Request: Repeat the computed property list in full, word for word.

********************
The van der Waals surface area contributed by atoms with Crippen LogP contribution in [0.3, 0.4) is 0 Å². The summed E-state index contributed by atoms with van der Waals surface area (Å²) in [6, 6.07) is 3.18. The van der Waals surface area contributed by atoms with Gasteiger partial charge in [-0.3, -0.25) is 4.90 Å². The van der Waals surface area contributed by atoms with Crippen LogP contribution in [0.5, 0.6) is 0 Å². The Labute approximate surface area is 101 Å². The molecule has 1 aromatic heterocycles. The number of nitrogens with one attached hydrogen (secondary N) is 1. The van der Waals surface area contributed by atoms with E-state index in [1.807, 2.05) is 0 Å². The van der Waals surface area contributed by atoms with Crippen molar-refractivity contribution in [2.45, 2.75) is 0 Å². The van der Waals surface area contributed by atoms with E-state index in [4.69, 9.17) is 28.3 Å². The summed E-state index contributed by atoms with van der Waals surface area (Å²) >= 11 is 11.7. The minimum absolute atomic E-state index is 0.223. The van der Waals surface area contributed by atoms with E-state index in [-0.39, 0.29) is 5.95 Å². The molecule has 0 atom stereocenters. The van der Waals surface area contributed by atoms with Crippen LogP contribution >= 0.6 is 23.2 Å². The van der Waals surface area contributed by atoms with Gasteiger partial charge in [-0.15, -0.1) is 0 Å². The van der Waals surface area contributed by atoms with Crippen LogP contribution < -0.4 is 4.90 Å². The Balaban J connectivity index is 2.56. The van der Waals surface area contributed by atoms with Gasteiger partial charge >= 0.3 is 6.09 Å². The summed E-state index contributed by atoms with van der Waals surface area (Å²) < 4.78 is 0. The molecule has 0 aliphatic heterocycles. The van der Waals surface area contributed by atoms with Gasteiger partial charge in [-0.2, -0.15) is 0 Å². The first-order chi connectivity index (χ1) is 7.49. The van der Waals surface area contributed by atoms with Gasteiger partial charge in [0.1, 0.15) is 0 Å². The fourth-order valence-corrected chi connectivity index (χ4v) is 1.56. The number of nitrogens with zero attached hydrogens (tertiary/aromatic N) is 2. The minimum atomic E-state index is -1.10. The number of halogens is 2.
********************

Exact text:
The van der Waals surface area contributed by atoms with Crippen LogP contribution in [0.3, 0.4) is 0 Å². The summed E-state index contributed by atoms with van der Waals surface area (Å²) in [6, 6.07) is 3.18. The van der Waals surface area contributed by atoms with Gasteiger partial charge in [-0.3, -0.25) is 4.90 Å². The van der Waals surface area contributed by atoms with Crippen LogP contribution in [0.5, 0.6) is 0 Å². The Labute approximate surface area is 101 Å². The molecule has 1 aromatic heterocycles. The number of nitrogens with one attached hydrogen (secondary N) is 1. The van der Waals surface area contributed by atoms with E-state index in [1.807, 2.05) is 0 Å². The van der Waals surface area contributed by atoms with Crippen molar-refractivity contribution in [2.45, 2.75) is 0 Å². The van der Waals surface area contributed by atoms with E-state index in [4.69, 9.17) is 28.3 Å². The summed E-state index contributed by atoms with van der Waals surface area (Å²) >= 11 is 11.7. The minimum absolute atomic E-state index is 0.223. The van der Waals surface area contributed by atoms with E-state index in [-0.39, 0.29) is 5.95 Å². The molecule has 0 atom stereocenters. The van der Waals surface area contributed by atoms with Crippen LogP contribution >= 0.6 is 23.2 Å². The van der Waals surface area contributed by atoms with Gasteiger partial charge in [-0.15, -0.1) is 0 Å². The van der Waals surface area contributed by atoms with Crippen LogP contribution < -0.4 is 4.90 Å². The Balaban J connectivity index is 2.56. The van der Waals surface area contributed by atoms with Gasteiger partial charge >= 0.3 is 6.09 Å². The summed E-state index contributed by atoms with van der Waals surface area (Å²) < 4.78 is 0. The molecule has 0 aliphatic heterocycles. The van der Waals surface area contributed by atoms with Gasteiger partial charge in [-0.2, -0.15) is 0 Å². The first-order chi connectivity index (χ1) is 7.49. The van der Waals surface area contributed by atoms with Gasteiger partial charge in [0.1, 0.15) is 0 Å². The fourth-order valence-corrected chi connectivity index (χ4v) is 1.56. The number of nitrogens with zero attached hydrogens (tertiary/aromatic N) is 2. The minimum atomic E-state index is -1.10. The number of halogens is 2.